University of Twente Student Theses


Exploring the Limits of Mapping Seagrass: A case study for P. oceanica

Noralez, Sylvia Noelly (2010) Exploring the Limits of Mapping Seagrass: A case study for P. oceanica.

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Abstract:Effective identification and mapping of seagrass communities using high spatial and spectral resolution digital imaging spectroscopy are distinguishable by their spectral reflectance characteristics. Hence determining a sunset of wavelength that best discriminates P. oceanica from other seafloor types is essential for development of remote sensing techniques to monitor them. The study measure spectral reflectance of P. oceanica and carbonate sand in the Agia Pelagia Bay, Crete, Greece on a bright sunny day. Laboratory measurements were also conducted. The in situ and laboratory data was spectrally distinct form other seafloor types within the visible spectral range of the spectrum. We compared the results from other to other research and found that the P. oceanica was spectrally distinct within the visible range of the spectrum as it is less attenuated by light. The best discrimination subset of wavelength was identified using the stepwise discriminant function analysis to determine the best discriminant wavebands to identify P. oceanica. These wavelengths are as follows: 328 nm, 408nm, 448nm, 482nm, and 606nm. Major reflectance features were identified in these wavebands. The stepwise discriminant function revealed that spectral separation of the seafloor types is possible with as few as 5 wavebands. The results demonstrate the ability of spectral reflectance characteristics, determined in situ the two seafloor types. Furthermore, to determine whether, P. oceanica remains spectrally distinct a Water Colour Simulator (WASI) model was used to simulate P. oceanica measurement under adverse conditions. These adverse conditions depth of 4 m, 9m, and 20m and CDOM concentration of 0.010 - 0.10m-1. The WASI model was able to simulate the P. oceanica spectra under these adverse conditions. The wavelengths at which they are distinct in adverse conditions were 445, and 485 nm. The remote sensing of P. oceanica is applicable given that the sensor has the bands which are essential for the discrimination of P. oceanica from other seafloor types. The MERIS sensor has proven to be a feasible sensor that could be used to map P. oceanica as the best discriminant bands identified correlates with the spectral bands of the sensor. However, there are factors that need to be considered in doing so to attain the best results for the managing and the monitoring of this important ecosystem.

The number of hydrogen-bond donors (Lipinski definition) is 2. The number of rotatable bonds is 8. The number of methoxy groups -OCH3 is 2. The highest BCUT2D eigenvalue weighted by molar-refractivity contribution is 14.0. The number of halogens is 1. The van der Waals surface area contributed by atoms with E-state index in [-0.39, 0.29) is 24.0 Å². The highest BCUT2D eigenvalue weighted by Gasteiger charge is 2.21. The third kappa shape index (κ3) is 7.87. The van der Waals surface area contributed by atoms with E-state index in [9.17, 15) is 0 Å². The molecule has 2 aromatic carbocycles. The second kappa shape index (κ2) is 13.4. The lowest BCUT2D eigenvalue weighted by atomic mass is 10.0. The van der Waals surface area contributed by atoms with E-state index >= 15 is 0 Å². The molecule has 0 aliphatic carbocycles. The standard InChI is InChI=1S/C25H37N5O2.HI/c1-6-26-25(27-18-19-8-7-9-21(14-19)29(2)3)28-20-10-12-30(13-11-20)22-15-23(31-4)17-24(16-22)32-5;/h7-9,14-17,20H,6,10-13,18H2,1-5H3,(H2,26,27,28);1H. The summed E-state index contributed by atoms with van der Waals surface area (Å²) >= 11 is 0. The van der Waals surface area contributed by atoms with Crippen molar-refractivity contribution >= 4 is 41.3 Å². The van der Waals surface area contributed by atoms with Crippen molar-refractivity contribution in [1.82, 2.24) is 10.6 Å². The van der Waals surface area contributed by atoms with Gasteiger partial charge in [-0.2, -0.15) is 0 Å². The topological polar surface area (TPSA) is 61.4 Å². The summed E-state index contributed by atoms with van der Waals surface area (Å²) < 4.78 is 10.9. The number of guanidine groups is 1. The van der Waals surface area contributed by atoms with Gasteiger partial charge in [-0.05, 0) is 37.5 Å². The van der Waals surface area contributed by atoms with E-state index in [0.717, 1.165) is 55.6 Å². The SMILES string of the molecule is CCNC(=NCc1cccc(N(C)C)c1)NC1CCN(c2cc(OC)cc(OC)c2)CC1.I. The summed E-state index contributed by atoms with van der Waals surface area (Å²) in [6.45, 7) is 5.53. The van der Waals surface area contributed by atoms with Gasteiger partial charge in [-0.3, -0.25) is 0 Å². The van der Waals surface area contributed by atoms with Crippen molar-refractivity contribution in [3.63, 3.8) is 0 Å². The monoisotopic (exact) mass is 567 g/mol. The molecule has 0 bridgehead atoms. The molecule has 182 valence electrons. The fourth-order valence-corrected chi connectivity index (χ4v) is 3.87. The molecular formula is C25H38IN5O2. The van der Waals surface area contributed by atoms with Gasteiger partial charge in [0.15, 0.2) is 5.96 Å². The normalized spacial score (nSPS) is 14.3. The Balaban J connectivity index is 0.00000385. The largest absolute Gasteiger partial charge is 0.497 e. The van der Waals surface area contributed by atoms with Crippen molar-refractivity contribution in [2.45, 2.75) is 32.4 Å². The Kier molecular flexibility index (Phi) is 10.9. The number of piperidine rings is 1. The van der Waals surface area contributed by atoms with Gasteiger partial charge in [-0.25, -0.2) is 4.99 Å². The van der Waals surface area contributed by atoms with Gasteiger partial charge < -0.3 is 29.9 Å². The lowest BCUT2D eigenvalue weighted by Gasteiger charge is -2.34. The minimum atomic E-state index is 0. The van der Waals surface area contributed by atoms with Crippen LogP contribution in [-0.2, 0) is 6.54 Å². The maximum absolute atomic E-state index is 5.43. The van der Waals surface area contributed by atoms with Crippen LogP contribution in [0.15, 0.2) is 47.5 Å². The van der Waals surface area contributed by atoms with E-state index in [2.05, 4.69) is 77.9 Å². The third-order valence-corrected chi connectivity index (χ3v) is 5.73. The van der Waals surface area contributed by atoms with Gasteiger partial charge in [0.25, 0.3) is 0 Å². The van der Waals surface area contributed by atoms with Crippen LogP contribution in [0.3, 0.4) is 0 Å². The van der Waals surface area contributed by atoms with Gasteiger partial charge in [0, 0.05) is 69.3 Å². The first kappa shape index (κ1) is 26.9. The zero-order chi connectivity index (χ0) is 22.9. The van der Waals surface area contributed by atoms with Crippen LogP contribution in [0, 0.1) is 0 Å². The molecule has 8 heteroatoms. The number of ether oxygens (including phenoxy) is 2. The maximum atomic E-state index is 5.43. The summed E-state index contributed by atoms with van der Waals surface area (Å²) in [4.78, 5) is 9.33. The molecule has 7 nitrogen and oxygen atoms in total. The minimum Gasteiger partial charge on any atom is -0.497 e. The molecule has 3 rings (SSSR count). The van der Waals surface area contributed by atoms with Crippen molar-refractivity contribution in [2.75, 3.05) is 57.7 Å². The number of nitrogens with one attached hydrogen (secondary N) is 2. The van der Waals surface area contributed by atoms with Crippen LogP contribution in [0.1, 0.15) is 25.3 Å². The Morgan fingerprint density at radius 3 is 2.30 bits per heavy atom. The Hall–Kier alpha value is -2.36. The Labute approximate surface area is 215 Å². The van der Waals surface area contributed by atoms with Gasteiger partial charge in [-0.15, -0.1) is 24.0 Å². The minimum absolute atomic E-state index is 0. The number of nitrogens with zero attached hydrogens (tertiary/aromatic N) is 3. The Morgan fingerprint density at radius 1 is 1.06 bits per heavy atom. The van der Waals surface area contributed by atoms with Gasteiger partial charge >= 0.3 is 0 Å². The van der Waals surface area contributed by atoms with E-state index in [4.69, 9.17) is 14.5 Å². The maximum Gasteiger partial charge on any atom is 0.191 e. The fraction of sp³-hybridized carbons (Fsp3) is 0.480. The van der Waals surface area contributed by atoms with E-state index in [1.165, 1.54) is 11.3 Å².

Item Type:Essay (Master)
Faculty:ITC: Faculty of Geo-information Science and Earth Observation
Programme:Geoinformation Science and Earth Observation MSc (75014)
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